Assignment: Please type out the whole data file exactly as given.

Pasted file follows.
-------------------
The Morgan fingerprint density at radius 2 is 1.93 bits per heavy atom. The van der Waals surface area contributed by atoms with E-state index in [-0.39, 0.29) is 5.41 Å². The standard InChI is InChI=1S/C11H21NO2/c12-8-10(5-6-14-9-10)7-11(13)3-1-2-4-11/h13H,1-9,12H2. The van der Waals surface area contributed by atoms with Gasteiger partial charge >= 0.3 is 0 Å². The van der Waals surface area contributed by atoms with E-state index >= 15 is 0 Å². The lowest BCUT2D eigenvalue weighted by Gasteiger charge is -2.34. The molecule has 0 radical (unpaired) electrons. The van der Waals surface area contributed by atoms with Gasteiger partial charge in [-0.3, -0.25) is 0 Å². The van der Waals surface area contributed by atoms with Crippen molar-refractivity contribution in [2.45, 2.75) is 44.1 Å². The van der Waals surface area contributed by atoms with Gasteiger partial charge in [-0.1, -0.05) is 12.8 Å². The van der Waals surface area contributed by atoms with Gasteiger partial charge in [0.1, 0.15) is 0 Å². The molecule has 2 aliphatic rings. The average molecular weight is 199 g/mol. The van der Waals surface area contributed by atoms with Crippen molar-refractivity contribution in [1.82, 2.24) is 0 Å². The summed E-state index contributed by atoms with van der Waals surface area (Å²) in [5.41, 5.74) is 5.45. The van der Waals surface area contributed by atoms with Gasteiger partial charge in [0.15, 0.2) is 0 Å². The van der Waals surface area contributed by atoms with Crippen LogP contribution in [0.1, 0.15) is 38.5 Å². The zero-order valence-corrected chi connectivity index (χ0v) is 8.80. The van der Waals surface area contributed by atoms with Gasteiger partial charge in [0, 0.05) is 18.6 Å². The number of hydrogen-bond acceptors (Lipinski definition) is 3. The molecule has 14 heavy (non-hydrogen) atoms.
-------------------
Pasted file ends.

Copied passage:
The Morgan fingerprint density at radius 2 is 1.93 bits per heavy atom. The van der Waals surface area contributed by atoms with E-state index in [-0.39, 0.29) is 5.41 Å². The standard InChI is InChI=1S/C11H21NO2/c12-8-10(5-6-14-9-10)7-11(13)3-1-2-4-11/h13H,1-9,12H2. The van der Waals surface area contributed by atoms with Gasteiger partial charge >= 0.3 is 0 Å². The van der Waals surface area contributed by atoms with E-state index >= 15 is 0 Å². The lowest BCUT2D eigenvalue weighted by Gasteiger charge is -2.34. The molecule has 0 radical (unpaired) electrons. The van der Waals surface area contributed by atoms with Gasteiger partial charge in [-0.3, -0.25) is 0 Å². The van der Waals surface area contributed by atoms with Crippen molar-refractivity contribution in [2.45, 2.75) is 44.1 Å². The van der Waals surface area contributed by atoms with Gasteiger partial charge in [-0.1, -0.05) is 12.8 Å². The van der Waals surface area contributed by atoms with Gasteiger partial charge in [0.1, 0.15) is 0 Å². The molecule has 2 aliphatic rings. The average molecular weight is 199 g/mol. The van der Waals surface area contributed by atoms with Crippen molar-refractivity contribution in [1.82, 2.24) is 0 Å². The summed E-state index contributed by atoms with van der Waals surface area (Å²) in [5.41, 5.74) is 5.45. The van der Waals surface area contributed by atoms with Gasteiger partial charge in [0.15, 0.2) is 0 Å². The van der Waals surface area contributed by atoms with Crippen LogP contribution in [0.1, 0.15) is 38.5 Å². The zero-order valence-corrected chi connectivity index (χ0v) is 8.80. The van der Waals surface area contributed by atoms with Gasteiger partial charge in [0, 0.05) is 18.6 Å². The number of hydrogen-bond acceptors (Lipinski definition) is 3. The molecule has 14 heavy (non-hydrogen) atoms.